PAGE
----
Homeowner Costs for Solar Power Analysed

Rooftop Solar Costs Analysed

I am delivering on my promise to write an article with the real costs and benefits of rooftop solar for homeowners. This is based on costs and solar production to be expected in the Greater Toronto Area.

As everyone interested in renewable energy knows, there are no incentives available to help defray the costs so what this article is about is whether a reasonable person can justify the investment based on the costs. I am not considering other reasons such as environmental benefit in this article.

Crystal ball gazing is necessarily involved as several assumptions must be made. I welcome comments on the assumptions I have made and would be happy to send anyone my simple spreadsheet so you can change the inputs and see how it affects the result.


1. The roof is sloped 20-40 degrees and faces South (between SE and SW).

2. The roof surface is asphalt shingles or steel with a remaining lifetime of 25 years.

3. There are no trees, buildings, or other objects that cast shade on the array between 9 AM and 4PM.

4. Maintenance cost including insurance is 2% of the original cost for each of the 25 years lifespan.

5. Cost of money is 3% of the original cost for each of the 25 years lifespan.

6. Cost of electricity that would have been paid to your LDC is $0.10 per kWh in year 1 and  increases by 5% every year for 25 years. The median cost with this assumption is $0.17 per kWh and is used in this example.

7. Cost for a turnkey installation is $2.00 per Watt plus HST of 13%.

Results(25 YRS):

5 kW System

Electricity produced (25 Years): 15,0000 kWh

Initial Cost $10,000.00

HST $  1,300.00

Interest $7,500.00

Maintenance $5,000.00

Avoided cost of Hydro from your LDC $25,500.00

Total cost of ownership (25 Years) $23,800.00

NET SAVINGS (25 YRS) : $1,700.00

7 kW System

Electricity Produced (25 years): 21,0000 kWh

Initial Cost $14,000.00

HST $  1,820.00

Interest $10,500.00

Maintenance $7,000.00

Avoided cost of Hydro from your LDC $35,700.00

Total Cost of ownership (25 years) $33,320.00

NET SAVINGS (25 YRS) : $2,380.00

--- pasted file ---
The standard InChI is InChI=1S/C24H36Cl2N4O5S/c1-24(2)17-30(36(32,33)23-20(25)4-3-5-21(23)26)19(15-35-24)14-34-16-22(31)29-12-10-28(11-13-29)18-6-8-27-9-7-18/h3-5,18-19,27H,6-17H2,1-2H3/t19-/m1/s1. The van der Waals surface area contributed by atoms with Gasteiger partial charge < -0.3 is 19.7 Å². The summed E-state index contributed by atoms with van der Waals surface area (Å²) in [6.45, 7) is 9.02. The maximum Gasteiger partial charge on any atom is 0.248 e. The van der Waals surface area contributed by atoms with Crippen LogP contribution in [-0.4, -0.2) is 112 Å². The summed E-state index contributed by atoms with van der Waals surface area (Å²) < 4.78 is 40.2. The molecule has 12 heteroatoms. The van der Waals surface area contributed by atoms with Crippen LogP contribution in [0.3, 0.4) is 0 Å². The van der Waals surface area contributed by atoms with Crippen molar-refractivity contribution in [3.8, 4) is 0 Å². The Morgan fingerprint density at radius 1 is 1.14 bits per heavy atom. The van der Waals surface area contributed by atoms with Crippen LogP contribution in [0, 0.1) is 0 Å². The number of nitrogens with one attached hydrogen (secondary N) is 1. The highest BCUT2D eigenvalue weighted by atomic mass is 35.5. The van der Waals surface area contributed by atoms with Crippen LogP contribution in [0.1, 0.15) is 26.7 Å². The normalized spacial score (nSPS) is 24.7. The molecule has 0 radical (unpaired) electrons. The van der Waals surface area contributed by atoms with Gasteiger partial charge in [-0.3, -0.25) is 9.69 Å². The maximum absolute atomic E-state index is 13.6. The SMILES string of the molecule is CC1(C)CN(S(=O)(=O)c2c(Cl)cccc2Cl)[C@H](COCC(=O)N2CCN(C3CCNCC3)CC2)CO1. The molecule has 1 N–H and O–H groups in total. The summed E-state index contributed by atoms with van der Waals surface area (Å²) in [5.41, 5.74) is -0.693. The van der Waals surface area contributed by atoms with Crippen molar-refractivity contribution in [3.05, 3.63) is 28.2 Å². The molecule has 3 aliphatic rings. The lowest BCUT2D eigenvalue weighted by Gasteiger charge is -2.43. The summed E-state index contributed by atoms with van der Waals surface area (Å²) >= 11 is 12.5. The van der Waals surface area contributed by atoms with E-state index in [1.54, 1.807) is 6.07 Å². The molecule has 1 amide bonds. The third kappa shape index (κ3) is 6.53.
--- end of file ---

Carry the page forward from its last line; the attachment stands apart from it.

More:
10 kW System

Electricity produced (25 Years): 30,0000 kWh

Initial Cost $20,000.00

HST $  2,600.00

Interest $15,000.00

Maintenance $10,000.00

Avoided cost of Hydro from your LDC $51,000.00

Total Cost of Ownership (25 years)$47,600.00

NET SAVINGS (25 YRS) : $3,400.00


After taking into account the real costs of ownership, even perhaps over-estimating the cost of insurance and maintenance, its clear that rooftop home solar without benefit of government incentives is at least a break-even proposition for optimum sites.


Solar Power can be price competitive

Turnkey solar power systems are now available to Ontario homeowners at prices which, amortized over 25 or 30 years, can deliver electricity as cheaply as your local Hydro company!

There are of course provisos, principal of which is the efficiency of the site. When generous government incentives were available, solar was installed on many sub-optimal sites, facing east and west, even north.

To be as cheap as local distribution company, your solar roof needs to be south facing with a slope of 20-40 degrees so the annual production is the maximum (about 1200 kWh per kW per year).

To be cost effective, my preferred installer has focused on standardizing systems and reducing costs to the homeowner ever since the Ontario Government in 2018 removed all incentives for renewable technologies in the province.